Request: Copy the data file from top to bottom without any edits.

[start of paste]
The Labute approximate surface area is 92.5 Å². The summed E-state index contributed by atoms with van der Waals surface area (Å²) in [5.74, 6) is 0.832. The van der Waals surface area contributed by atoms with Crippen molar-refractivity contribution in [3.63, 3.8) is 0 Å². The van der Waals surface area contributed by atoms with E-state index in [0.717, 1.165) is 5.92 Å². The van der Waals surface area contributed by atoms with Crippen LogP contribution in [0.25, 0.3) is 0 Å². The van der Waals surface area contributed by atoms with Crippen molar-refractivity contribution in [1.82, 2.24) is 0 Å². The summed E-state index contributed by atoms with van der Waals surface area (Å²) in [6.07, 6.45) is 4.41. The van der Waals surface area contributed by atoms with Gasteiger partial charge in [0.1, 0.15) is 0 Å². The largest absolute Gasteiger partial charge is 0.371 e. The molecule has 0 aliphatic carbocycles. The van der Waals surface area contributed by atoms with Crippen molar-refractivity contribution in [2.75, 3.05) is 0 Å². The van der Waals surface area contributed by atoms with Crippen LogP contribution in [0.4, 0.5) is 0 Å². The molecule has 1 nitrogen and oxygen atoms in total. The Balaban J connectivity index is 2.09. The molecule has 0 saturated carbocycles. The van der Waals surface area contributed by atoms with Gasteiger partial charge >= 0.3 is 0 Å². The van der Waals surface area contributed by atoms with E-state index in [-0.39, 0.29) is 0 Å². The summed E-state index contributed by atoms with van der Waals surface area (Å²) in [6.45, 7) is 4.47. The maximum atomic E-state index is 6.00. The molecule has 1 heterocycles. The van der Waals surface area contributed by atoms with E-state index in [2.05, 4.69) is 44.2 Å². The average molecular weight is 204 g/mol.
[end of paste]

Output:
The Labute approximate surface area is 92.5 Å². The summed E-state index contributed by atoms with van der Waals surface area (Å²) in [5.74, 6) is 0.832. The van der Waals surface area contributed by atoms with Crippen molar-refractivity contribution in [3.63, 3.8) is 0 Å². The van der Waals surface area contributed by atoms with E-state index in [0.717, 1.165) is 5.92 Å². The van der Waals surface area contributed by atoms with Crippen LogP contribution in [0.25, 0.3) is 0 Å². The van der Waals surface area contributed by atoms with Crippen molar-refractivity contribution in [1.82, 2.24) is 0 Å². The summed E-state index contributed by atoms with van der Waals surface area (Å²) in [6.07, 6.45) is 4.41. The van der Waals surface area contributed by atoms with Gasteiger partial charge in [0.1, 0.15) is 0 Å². The largest absolute Gasteiger partial charge is 0.371 e. The molecule has 0 aliphatic carbocycles. The van der Waals surface area contributed by atoms with Crippen molar-refractivity contribution in [2.75, 3.05) is 0 Å². The van der Waals surface area contributed by atoms with Crippen LogP contribution in [0.4, 0.5) is 0 Å². The molecule has 1 nitrogen and oxygen atoms in total. The Balaban J connectivity index is 2.09. The molecule has 0 saturated carbocycles. The van der Waals surface area contributed by atoms with Gasteiger partial charge >= 0.3 is 0 Å². The van der Waals surface area contributed by atoms with E-state index in [-0.39, 0.29) is 0 Å². The summed E-state index contributed by atoms with van der Waals surface area (Å²) in [6.45, 7) is 4.47. The maximum atomic E-state index is 6.00. The molecule has 1 heterocycles. The van der Waals surface area contributed by atoms with E-state index in [2.05, 4.69) is 44.2 Å². The average molecular weight is 204 g/mol.